CM: Do you prefer to write alone or co-write? Why?
Lauren: I’m right in the middle on that one. I love the constructiveness of writing with others. It’s very constructive…you can work off of the opinions that others give. It brings more thought to the table. I love that process. I think what I love about writing by myself is that I can really express what I want and not have to “play by the rules!” I guess I don’t prefer one over the other.
CM: From your perspective, how would you characterize the role of women in worship?
Lauren: Well, I think there is something sweet when a woman is able to get on stage and pour her heart out before Jesus. It’s symbolic of the woman who poured the oil on Jesus’ feet and wiped it up with her hair. I think in the bible you often see women that were kind, loving, and gentle…but then also these women that were fierce, bold, and brave. I love being able to take on those roles and lead worship…leading other women that might be discouraged or not know how to be bold or brave. It’s a sweet thing for a woman to get on stage and say, “I’ll be like Miriam and sing that triumphant song to the Lord,” or, “I’ll be like Esther and have a moment where I just trust God even when everything looks larger than me. But, know that it will lead me to a place of power and leadership.
CM: I love that my wife sings with me in leading worship. I know there are a lot of women readers in that same place of volunteering. What encouragement or advice would you give to women serving in that role right now?
Lauren: I have a lot of people that come to me each week talking about the nerves and the fear of singing in front of people…I started just considering how frequently people were coming up to me. Not only if they’re dealing with fear, but just in the sense of worship, I would say…get alone with the Lord, because it is the most important and crucial place to be from. The thing about being on stage and leading worship is it’s just an open memoire to what you do in private. So, basically you’re saying, “Alright Lord, I love you and I want to pour out my heart onto You. I want to adore You.” And you do that in private…or you intercede and say, “Lord, I want to worship on behalf of this situation before I even see the finish line.” You do that in private, but you can’t even come up on stage without having been in that place and just expect it to come out. So, I would say get alone with God and see what your worship language is with Him and then, in that place, you’ll be able to lead the best. People just want to go on the journey, so what a privilege it is just to take people there.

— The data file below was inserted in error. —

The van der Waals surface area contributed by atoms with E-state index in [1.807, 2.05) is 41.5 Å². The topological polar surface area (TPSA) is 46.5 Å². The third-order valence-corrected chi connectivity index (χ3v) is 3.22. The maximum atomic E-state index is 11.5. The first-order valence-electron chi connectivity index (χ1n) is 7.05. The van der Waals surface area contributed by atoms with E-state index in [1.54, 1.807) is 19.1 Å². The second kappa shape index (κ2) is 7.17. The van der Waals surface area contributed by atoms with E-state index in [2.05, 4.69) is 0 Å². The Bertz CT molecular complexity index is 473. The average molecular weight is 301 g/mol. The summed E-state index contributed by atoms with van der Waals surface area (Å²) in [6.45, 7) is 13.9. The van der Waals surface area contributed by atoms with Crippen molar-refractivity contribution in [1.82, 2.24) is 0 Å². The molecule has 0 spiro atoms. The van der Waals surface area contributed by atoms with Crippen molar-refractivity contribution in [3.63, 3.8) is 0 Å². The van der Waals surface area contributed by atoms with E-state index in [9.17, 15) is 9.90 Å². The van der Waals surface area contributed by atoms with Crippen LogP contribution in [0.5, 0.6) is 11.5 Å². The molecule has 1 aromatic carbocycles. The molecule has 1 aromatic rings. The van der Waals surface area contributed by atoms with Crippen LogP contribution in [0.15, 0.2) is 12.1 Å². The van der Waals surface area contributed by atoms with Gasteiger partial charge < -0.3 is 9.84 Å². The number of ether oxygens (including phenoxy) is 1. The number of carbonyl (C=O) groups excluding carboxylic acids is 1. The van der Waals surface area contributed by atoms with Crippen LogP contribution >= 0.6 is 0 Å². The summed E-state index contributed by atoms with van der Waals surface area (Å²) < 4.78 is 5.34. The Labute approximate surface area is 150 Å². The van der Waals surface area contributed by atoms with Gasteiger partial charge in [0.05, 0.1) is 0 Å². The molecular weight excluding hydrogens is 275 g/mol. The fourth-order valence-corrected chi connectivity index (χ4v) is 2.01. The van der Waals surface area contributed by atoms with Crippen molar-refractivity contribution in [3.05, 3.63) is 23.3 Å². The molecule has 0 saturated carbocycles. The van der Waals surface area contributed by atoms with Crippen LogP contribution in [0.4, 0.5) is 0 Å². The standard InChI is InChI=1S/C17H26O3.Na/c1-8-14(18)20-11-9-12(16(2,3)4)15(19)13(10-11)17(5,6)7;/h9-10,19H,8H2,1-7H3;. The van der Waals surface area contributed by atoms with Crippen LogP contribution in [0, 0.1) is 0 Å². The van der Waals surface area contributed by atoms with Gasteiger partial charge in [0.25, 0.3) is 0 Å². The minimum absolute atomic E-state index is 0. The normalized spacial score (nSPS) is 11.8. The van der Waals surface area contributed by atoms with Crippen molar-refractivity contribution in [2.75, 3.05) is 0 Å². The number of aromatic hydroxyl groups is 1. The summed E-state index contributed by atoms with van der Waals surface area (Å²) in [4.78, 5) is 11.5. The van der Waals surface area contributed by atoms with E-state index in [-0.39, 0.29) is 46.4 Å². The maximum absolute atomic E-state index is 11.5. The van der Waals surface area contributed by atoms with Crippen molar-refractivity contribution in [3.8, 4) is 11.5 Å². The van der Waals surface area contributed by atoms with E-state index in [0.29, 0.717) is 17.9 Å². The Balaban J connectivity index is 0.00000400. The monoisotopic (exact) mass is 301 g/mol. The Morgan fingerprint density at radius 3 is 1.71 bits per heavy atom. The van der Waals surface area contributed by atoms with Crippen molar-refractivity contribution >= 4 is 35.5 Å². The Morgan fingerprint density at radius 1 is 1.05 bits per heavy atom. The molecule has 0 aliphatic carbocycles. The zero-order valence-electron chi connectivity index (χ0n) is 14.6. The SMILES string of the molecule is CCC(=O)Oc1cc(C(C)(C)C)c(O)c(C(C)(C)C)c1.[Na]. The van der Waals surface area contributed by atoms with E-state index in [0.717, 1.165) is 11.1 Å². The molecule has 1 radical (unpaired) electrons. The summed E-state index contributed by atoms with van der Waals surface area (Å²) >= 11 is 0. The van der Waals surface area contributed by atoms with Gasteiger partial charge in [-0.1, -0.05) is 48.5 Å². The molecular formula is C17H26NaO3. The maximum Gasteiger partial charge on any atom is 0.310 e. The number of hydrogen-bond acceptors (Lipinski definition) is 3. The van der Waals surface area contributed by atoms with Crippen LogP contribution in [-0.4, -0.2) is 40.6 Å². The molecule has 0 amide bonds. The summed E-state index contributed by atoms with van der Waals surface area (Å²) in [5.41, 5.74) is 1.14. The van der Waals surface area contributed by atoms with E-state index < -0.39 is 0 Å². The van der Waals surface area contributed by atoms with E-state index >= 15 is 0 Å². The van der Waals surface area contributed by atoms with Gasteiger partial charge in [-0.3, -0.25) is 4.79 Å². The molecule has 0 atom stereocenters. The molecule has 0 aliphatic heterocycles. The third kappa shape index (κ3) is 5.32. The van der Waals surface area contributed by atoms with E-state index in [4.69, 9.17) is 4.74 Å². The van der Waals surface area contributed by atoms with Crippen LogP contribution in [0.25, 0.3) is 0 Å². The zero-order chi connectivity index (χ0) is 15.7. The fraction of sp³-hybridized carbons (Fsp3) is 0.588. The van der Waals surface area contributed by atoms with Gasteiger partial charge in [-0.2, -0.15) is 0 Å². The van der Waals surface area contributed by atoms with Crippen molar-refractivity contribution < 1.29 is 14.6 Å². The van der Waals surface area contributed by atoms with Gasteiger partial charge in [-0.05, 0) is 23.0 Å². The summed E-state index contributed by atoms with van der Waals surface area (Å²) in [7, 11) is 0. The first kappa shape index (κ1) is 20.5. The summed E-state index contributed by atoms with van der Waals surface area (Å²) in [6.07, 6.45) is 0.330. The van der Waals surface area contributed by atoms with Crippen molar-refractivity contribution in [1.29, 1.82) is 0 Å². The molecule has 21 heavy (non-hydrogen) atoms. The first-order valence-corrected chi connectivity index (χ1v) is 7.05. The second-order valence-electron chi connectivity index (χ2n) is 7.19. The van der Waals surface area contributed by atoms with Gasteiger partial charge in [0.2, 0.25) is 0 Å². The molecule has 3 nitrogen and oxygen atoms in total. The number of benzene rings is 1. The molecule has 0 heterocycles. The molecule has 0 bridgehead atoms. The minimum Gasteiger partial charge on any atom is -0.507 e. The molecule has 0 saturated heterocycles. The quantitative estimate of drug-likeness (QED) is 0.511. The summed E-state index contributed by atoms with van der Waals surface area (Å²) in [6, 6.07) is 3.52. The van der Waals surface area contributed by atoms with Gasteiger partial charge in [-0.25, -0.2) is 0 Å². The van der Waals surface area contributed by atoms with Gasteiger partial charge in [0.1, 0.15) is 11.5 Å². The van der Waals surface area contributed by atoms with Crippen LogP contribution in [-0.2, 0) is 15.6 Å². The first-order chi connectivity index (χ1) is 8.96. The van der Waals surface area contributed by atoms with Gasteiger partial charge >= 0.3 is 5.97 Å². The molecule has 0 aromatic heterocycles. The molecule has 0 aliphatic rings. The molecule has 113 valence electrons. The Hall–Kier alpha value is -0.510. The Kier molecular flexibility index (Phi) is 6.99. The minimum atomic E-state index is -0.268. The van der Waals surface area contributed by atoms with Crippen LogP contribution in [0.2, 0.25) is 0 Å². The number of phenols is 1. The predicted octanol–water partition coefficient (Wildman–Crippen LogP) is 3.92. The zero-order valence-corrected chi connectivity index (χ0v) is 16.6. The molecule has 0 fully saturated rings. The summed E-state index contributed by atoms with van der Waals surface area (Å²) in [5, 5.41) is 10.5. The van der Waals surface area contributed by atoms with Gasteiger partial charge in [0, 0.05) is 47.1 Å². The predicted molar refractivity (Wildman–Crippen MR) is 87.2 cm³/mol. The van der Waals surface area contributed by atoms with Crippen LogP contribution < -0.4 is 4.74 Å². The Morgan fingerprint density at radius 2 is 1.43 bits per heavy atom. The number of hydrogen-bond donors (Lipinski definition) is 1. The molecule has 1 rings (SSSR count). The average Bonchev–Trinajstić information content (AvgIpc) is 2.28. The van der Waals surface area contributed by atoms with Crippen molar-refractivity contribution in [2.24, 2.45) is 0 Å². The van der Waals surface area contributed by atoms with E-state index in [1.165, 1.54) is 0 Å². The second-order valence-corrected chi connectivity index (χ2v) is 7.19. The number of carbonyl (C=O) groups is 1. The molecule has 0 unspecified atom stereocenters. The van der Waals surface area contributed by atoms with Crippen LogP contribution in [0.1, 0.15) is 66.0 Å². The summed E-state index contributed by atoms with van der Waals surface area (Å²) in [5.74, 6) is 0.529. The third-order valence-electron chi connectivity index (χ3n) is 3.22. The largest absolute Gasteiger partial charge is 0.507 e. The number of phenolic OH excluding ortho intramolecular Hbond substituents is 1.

CM: You’ve gone from WinterJam tour to the Empires tour. With such a schedule, how are you staying grounded?
Lauren: Last year I traveled about 250 days. There is plethora of challenges that present themselves. The way time functions on the road is very different from the way time functions back home. You are constantly battling the difficulty of trying to find normality to keep up with the way you used to function, but it all changes. You come home and realize what you have missed in the lives of your loved ones. It makes you feel like you are always trying to play catch up. Once you embrace the change, your head clears a bit. The challenges of the road become profoundly less difficult.
CM: Is there a Scripture you keep coming back to?
Lauren: Proverbs 16:9 is my life verse. “Man may choose his path, but The Lord directs His steps.” This verse was introduced to me when I was undergoing an illness in my teens. I was home-bound for about 2 years. In that timeframe, God started giving me dreams and visions about music and the places He wanted to take me. Proverbs 16:9 reminds me that I don’t have to work in my own strength, but that His promises prevail in all seasons, through all paths. He will lay down the stepping stones when we can see the road ahead.